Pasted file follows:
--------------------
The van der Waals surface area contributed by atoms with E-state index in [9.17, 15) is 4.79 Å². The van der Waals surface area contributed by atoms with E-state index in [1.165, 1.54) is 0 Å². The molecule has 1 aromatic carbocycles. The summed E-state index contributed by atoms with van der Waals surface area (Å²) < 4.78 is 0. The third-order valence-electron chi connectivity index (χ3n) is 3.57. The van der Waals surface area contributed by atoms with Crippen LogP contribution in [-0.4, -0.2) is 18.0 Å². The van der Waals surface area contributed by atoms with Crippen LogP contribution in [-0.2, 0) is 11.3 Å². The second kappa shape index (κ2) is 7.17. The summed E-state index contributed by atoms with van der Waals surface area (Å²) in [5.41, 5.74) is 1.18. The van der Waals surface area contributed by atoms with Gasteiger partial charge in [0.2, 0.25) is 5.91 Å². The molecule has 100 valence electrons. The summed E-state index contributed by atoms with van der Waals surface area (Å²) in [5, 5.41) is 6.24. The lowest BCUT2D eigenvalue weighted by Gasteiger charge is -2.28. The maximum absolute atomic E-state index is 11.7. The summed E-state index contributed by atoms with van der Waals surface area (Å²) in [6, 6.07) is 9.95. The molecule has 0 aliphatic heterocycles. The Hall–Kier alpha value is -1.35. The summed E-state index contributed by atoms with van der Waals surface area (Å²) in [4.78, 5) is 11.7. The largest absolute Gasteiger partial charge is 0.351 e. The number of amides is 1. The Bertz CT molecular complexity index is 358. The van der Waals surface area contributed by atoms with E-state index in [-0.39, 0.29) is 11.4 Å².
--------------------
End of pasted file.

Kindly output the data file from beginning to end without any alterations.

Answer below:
The van der Waals surface area contributed by atoms with E-state index in [9.17, 15) is 4.79 Å². The van der Waals surface area contributed by atoms with E-state index in [1.165, 1.54) is 0 Å². The molecule has 1 aromatic carbocycles. The summed E-state index contributed by atoms with van der Waals surface area (Å²) < 4.78 is 0. The third-order valence-electron chi connectivity index (χ3n) is 3.57. The van der Waals surface area contributed by atoms with Crippen LogP contribution in [-0.4, -0.2) is 18.0 Å². The van der Waals surface area contributed by atoms with Crippen LogP contribution in [-0.2, 0) is 11.3 Å². The second kappa shape index (κ2) is 7.17. The summed E-state index contributed by atoms with van der Waals surface area (Å²) in [5.41, 5.74) is 1.18. The van der Waals surface area contributed by atoms with Gasteiger partial charge in [0.2, 0.25) is 5.91 Å². The molecule has 100 valence electrons. The summed E-state index contributed by atoms with van der Waals surface area (Å²) in [5, 5.41) is 6.24. The lowest BCUT2D eigenvalue weighted by Gasteiger charge is -2.28. The maximum absolute atomic E-state index is 11.7. The summed E-state index contributed by atoms with van der Waals surface area (Å²) in [6, 6.07) is 9.95. The molecule has 0 aliphatic heterocycles. The Hall–Kier alpha value is -1.35. The summed E-state index contributed by atoms with van der Waals surface area (Å²) in [4.78, 5) is 11.7. The largest absolute Gasteiger partial charge is 0.351 e. The number of amides is 1. The Bertz CT molecular complexity index is 358. The van der Waals surface area contributed by atoms with E-state index in [-0.39, 0.29) is 11.4 Å².